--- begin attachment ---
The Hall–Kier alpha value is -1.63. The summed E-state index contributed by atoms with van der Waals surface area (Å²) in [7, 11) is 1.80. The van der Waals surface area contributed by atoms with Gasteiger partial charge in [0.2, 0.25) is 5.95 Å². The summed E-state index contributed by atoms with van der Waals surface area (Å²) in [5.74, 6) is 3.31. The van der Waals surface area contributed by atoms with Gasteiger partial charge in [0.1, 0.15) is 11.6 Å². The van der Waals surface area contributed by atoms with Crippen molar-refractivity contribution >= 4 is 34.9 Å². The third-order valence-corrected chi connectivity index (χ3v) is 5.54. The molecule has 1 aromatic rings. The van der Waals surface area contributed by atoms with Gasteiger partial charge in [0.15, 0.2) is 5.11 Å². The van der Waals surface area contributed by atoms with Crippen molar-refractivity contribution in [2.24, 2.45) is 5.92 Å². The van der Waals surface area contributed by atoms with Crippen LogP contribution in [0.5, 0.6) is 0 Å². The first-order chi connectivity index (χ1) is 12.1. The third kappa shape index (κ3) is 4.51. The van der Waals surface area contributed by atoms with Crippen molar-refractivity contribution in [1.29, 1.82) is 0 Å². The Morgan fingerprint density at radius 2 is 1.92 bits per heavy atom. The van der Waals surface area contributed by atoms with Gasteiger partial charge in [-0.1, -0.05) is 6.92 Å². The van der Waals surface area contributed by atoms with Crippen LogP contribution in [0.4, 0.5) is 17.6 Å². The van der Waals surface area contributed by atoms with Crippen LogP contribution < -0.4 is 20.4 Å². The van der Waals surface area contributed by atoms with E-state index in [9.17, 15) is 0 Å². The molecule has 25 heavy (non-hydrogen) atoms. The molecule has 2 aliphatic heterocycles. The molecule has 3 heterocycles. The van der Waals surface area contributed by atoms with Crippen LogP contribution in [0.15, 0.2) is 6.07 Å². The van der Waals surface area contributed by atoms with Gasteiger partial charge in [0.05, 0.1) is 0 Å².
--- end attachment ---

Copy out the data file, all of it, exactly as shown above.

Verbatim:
The Hall–Kier alpha value is -1.63. The summed E-state index contributed by atoms with van der Waals surface area (Å²) in [7, 11) is 1.80. The van der Waals surface area contributed by atoms with Gasteiger partial charge in [0.2, 0.25) is 5.95 Å². The summed E-state index contributed by atoms with van der Waals surface area (Å²) in [5.74, 6) is 3.31. The van der Waals surface area contributed by atoms with Gasteiger partial charge in [0.1, 0.15) is 11.6 Å². The van der Waals surface area contributed by atoms with Crippen molar-refractivity contribution >= 4 is 34.9 Å². The third-order valence-corrected chi connectivity index (χ3v) is 5.54. The molecule has 1 aromatic rings. The van der Waals surface area contributed by atoms with Gasteiger partial charge in [0.15, 0.2) is 5.11 Å². The van der Waals surface area contributed by atoms with Crippen molar-refractivity contribution in [2.24, 2.45) is 5.92 Å². The van der Waals surface area contributed by atoms with Crippen LogP contribution in [0.5, 0.6) is 0 Å². The first-order chi connectivity index (χ1) is 12.1. The third kappa shape index (κ3) is 4.51. The van der Waals surface area contributed by atoms with Crippen molar-refractivity contribution in [1.29, 1.82) is 0 Å². The Morgan fingerprint density at radius 2 is 1.92 bits per heavy atom. The van der Waals surface area contributed by atoms with Gasteiger partial charge in [-0.1, -0.05) is 6.92 Å². The van der Waals surface area contributed by atoms with Crippen LogP contribution in [0.4, 0.5) is 17.6 Å². The van der Waals surface area contributed by atoms with Crippen LogP contribution < -0.4 is 20.4 Å². The van der Waals surface area contributed by atoms with E-state index in [9.17, 15) is 0 Å². The molecule has 25 heavy (non-hydrogen) atoms. The molecule has 2 aliphatic heterocycles. The molecule has 3 heterocycles. The van der Waals surface area contributed by atoms with Crippen LogP contribution in [0.15, 0.2) is 6.07 Å². The van der Waals surface area contributed by atoms with Gasteiger partial charge in [0.05, 0.1) is 0 Å².